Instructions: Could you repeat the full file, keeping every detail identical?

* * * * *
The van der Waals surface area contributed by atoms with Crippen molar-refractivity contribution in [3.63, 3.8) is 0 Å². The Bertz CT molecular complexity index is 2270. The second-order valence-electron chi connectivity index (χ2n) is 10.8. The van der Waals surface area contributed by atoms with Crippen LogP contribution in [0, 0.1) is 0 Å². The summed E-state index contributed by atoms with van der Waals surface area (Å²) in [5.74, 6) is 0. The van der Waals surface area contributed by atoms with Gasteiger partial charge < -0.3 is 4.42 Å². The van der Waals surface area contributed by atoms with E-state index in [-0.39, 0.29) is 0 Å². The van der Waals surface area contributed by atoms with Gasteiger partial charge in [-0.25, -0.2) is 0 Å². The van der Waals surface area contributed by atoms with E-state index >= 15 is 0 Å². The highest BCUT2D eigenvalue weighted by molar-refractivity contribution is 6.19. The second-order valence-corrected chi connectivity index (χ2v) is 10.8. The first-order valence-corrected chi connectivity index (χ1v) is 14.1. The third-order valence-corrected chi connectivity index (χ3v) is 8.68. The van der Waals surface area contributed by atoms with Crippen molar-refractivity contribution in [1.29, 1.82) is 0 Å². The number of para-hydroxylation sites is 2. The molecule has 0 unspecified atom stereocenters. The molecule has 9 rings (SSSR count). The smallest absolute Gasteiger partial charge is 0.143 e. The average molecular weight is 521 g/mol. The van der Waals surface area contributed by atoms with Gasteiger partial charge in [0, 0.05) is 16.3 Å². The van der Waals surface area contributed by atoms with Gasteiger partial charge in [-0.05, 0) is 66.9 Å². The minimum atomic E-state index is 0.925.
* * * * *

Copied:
The van der Waals surface area contributed by atoms with Crippen molar-refractivity contribution in [3.63, 3.8) is 0 Å². The Bertz CT molecular complexity index is 2270. The second-order valence-electron chi connectivity index (χ2n) is 10.8. The van der Waals surface area contributed by atoms with Crippen LogP contribution in [0, 0.1) is 0 Å². The summed E-state index contributed by atoms with van der Waals surface area (Å²) in [5.74, 6) is 0. The van der Waals surface area contributed by atoms with Gasteiger partial charge < -0.3 is 4.42 Å². The van der Waals surface area contributed by atoms with E-state index in [-0.39, 0.29) is 0 Å². The van der Waals surface area contributed by atoms with Gasteiger partial charge in [-0.25, -0.2) is 0 Å². The van der Waals surface area contributed by atoms with E-state index >= 15 is 0 Å². The highest BCUT2D eigenvalue weighted by molar-refractivity contribution is 6.19. The second-order valence-corrected chi connectivity index (χ2v) is 10.8. The first-order valence-corrected chi connectivity index (χ1v) is 14.1. The third-order valence-corrected chi connectivity index (χ3v) is 8.68. The van der Waals surface area contributed by atoms with Crippen molar-refractivity contribution in [1.29, 1.82) is 0 Å². The number of para-hydroxylation sites is 2. The molecule has 0 unspecified atom stereocenters. The molecule has 9 rings (SSSR count). The smallest absolute Gasteiger partial charge is 0.143 e. The average molecular weight is 521 g/mol. The van der Waals surface area contributed by atoms with Gasteiger partial charge in [0, 0.05) is 16.3 Å². The van der Waals surface area contributed by atoms with Gasteiger partial charge in [-0.05, 0) is 66.9 Å². The minimum atomic E-state index is 0.925.